Spoiler alert: a story of mine is mentioned on page 88, one that makes me gulp even as I read about it. That would be the one where I was being a spoiled princess, thinking more about myself than my marriage. A dream (mostly) snapped me out of it. While I’m not perfect, the wonderful weekend I just had with my husband reminds me how that dream changed everything.

I’m proud, thrilled, to have my story mentioned in Amy’s book. And even prouder because Amy points out that my name is pronounced “Dream-uh,” and my story was about a dream. My father, who we lost nearly two years ago, named me, so I love my name.

Amy’s book is full of stories and experiences she’s had editing these books and how they have not only changed others, but her as well. Some stories have lingered with her for years.

Then there are tips in the book such as paying attention to the time we have been squandering. “If you regain only two percent of the minutes in your day by being mindful and not wasting them, you’ll actually get back half an hour a day,” she says. That’s time that could be used to write or work towards a goal you “never” have the time for.

This crash course in advice and wisdom can be taken one chapter at a time, or devoured (my style) in one sitting. Whatever your style, I recommend this sanity-saving read.

Let’s hope this is only the first of many quick-tip-with-meat-included books by the bubbly and savvy Amy Newmark.

Honoring Your Creative Space

This weekend I was thrilled to help my hubby tidy his music/writing/study room. 

For one thing, I knew how much he wanted to free up space so he can easily create fun projects.

For another, I enjoy watching people get rid of excess stuff. A lot. I also am pretty good at organizing, but I’m no clean freak.

We talked first about what he wanted to do in the room: listen to, practice, write, and record music; study, and store his instruments and books. 

Backstory: when we first married, his “music room” was our dining room. I wasn’t thrilled about that. Ever since he has been really good about trying to confine his stuff to one room. 

While I appreciate his thoughtfulness, there’s a problem with that: everything of his except toiletries and clothes pretty much ends up in one room. I’ve told him more than once that doesn’t need to be the case. 

It no longer is. 

So I have this bad habit of going to garage sales, second hand shops and the like. I’m thrifty that way, and I like decorating with unique finds. I periodically purge. About once a quarter the house feels too full and I begin culling. It feels great. 

Recently I cleared one side of a long closet in my writing room, the kind of closet that you can’t really hang a clothes bar in so yay, space! (If there were room for clothes it would have been quickly claimed by moi, believe you me.) 

I had also created space in the hall closet. 

The big clear began with carrying everything out of his room. Then we discussed what furniture would stay, what could go. I offered to paint his room but he said no, not just now. In my head I’m choosing colors. 🤓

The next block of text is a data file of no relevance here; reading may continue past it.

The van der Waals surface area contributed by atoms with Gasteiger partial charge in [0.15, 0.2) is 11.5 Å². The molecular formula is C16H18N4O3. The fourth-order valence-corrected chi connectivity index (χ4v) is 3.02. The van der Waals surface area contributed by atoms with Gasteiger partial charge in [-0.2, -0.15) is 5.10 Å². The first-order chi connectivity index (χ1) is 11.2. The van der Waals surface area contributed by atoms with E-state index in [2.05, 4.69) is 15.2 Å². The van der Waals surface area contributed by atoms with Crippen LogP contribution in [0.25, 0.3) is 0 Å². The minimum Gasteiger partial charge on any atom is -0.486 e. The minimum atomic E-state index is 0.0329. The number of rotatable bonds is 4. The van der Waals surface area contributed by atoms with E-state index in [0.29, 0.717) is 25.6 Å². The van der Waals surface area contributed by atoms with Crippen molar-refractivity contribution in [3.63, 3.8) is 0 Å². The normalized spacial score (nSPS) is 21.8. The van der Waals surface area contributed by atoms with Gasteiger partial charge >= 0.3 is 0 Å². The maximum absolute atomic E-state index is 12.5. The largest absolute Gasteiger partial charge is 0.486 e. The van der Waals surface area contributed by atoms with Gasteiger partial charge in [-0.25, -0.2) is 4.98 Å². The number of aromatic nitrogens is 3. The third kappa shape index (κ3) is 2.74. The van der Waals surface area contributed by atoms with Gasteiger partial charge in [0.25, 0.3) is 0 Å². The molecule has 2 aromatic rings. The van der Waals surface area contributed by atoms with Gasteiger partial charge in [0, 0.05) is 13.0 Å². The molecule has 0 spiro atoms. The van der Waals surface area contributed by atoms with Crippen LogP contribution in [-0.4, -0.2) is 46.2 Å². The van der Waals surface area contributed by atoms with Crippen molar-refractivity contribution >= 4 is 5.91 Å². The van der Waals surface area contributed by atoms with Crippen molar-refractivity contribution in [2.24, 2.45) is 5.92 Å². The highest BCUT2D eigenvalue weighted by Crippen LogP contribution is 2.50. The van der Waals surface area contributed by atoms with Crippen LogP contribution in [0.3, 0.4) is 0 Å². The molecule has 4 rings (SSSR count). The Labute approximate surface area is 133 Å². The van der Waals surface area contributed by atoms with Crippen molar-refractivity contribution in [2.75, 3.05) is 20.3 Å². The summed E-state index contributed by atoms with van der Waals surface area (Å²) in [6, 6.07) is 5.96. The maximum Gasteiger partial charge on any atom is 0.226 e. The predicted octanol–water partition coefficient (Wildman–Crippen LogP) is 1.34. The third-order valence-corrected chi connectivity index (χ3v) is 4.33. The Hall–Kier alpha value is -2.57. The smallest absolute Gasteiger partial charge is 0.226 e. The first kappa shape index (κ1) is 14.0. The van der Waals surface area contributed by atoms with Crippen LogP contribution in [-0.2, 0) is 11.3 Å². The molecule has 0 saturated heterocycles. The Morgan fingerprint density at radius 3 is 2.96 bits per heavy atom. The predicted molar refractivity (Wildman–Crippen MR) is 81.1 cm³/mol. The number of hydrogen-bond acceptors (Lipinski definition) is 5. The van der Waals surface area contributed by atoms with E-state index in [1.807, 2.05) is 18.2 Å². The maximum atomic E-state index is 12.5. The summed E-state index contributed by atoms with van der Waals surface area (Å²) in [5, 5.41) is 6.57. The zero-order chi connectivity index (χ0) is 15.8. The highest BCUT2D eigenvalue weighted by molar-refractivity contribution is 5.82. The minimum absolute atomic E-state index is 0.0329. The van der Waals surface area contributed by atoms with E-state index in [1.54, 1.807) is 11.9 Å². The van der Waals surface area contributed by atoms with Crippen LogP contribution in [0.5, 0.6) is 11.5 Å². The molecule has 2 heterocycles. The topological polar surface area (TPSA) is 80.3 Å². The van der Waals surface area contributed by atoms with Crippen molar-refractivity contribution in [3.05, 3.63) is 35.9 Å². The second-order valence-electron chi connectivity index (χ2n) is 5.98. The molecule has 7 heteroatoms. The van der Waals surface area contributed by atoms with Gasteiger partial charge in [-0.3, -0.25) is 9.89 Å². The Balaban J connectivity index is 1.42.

He donated this cool old TV set and clock to the living room, which  gladly accepted:  

 
We sorted his bookshelves and got rid of approximately 50 books. I put them in the milk crates I’ve been storing in the garage for a decade and decided I would quit trying to find something to do with them and donate them along with the books. 

Then there were the cd’s that I was surprised he was cool with storing in the garage. 

The man has so much musical equipment. His 4 and 8 track recorders found new homes upstairs. An ancient practice amp was let go of. I’m so proud. 

Was I ever thrilled when we found his personal scissors that I bought for him and even put his name on. I knew he thought I’d borrowed them again and hadn’t returned them. Ha! Did not!

We found borrowed items, Christmas wrap, gifts it was time to let go of, candy. 

Thankfully episodes of The Office entertained us as we plowed through piles of papers. 

There was only so much I could do to help, because most of the decisions were his to make. I did make clear that he could get rid of almost anything I had given him in the name of freeing up space.

I did gain a few things: a shirt he didn’t want, some cd’s I don’t have uploaded to my computer, and his appreciation.

At some point we talked about only putting back into that room the things he will regularly use. I would, I said, find space for whatever else he wanted to keep.

It was with a grateful heart I loaded my vehicle with the crates and dumped bags of trash into the garbage can. (Barry is on a writing deadline so I offered to finish up.) 

Emptying the room revealed things we need to buy: a case for his keyboard and a set of shelves for his ever-growing collection of lp’s. That’s important info for creating and protecting your inspiration. 

After he finished practicing bass the evening of the clean up, I asked him how it felt to play in there. Needless to say, he loved it.

My husband is a multi talented man, much more than he gives himself credit for. I am thrilled he now has a clear space he’s happy to create in. I’m pleased to have helped.

I tell this story to remind us all to literally make space for our creativity by mentally and physically lightening our lives. Get rid of what you don’t need. 

Then again, besides books and clothing, I’m a minimalist. Works for me. 

  
Barry relaxes in his music room after a long day. (He said I could share the photo.) 

Breaking News: Inside Edition Features Power of Gratitude TONIGHT!

So Deborah Norville tweeted this awesomeness at me this afternoon:  

A
Need I say how excited I am that this Chicken Soup for the Soul book, the Power of Gratitude, is being featured tonight on Inside Edition?